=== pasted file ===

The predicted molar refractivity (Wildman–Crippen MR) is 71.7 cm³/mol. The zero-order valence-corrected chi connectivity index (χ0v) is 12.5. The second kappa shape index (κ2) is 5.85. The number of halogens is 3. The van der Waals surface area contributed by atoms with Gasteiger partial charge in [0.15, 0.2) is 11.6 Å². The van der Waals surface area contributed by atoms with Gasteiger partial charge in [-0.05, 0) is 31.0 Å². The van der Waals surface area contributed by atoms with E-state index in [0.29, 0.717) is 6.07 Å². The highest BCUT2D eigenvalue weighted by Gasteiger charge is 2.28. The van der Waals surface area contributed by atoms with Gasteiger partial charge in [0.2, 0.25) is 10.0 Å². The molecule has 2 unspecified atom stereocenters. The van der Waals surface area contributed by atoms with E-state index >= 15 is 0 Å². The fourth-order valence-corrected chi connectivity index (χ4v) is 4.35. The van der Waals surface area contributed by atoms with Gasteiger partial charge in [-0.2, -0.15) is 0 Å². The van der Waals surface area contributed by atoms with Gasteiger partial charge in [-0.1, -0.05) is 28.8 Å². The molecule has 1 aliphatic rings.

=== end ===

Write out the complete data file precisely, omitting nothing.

The predicted molar refractivity (Wildman–Crippen MR) is 71.7 cm³/mol. The zero-order valence-corrected chi connectivity index (χ0v) is 12.5. The second kappa shape index (κ2) is 5.85. The number of halogens is 3. The van der Waals surface area contributed by atoms with Gasteiger partial charge in [0.15, 0.2) is 11.6 Å². The van der Waals surface area contributed by atoms with Gasteiger partial charge in [-0.05, 0) is 31.0 Å². The van der Waals surface area contributed by atoms with E-state index in [0.29, 0.717) is 6.07 Å². The highest BCUT2D eigenvalue weighted by Gasteiger charge is 2.28. The van der Waals surface area contributed by atoms with Gasteiger partial charge in [0.2, 0.25) is 10.0 Å². The molecule has 2 unspecified atom stereocenters. The van der Waals surface area contributed by atoms with E-state index >= 15 is 0 Å². The fourth-order valence-corrected chi connectivity index (χ4v) is 4.35. The van der Waals surface area contributed by atoms with Gasteiger partial charge in [-0.2, -0.15) is 0 Å². The van der Waals surface area contributed by atoms with Gasteiger partial charge in [-0.1, -0.05) is 28.8 Å². The molecule has 1 aliphatic rings.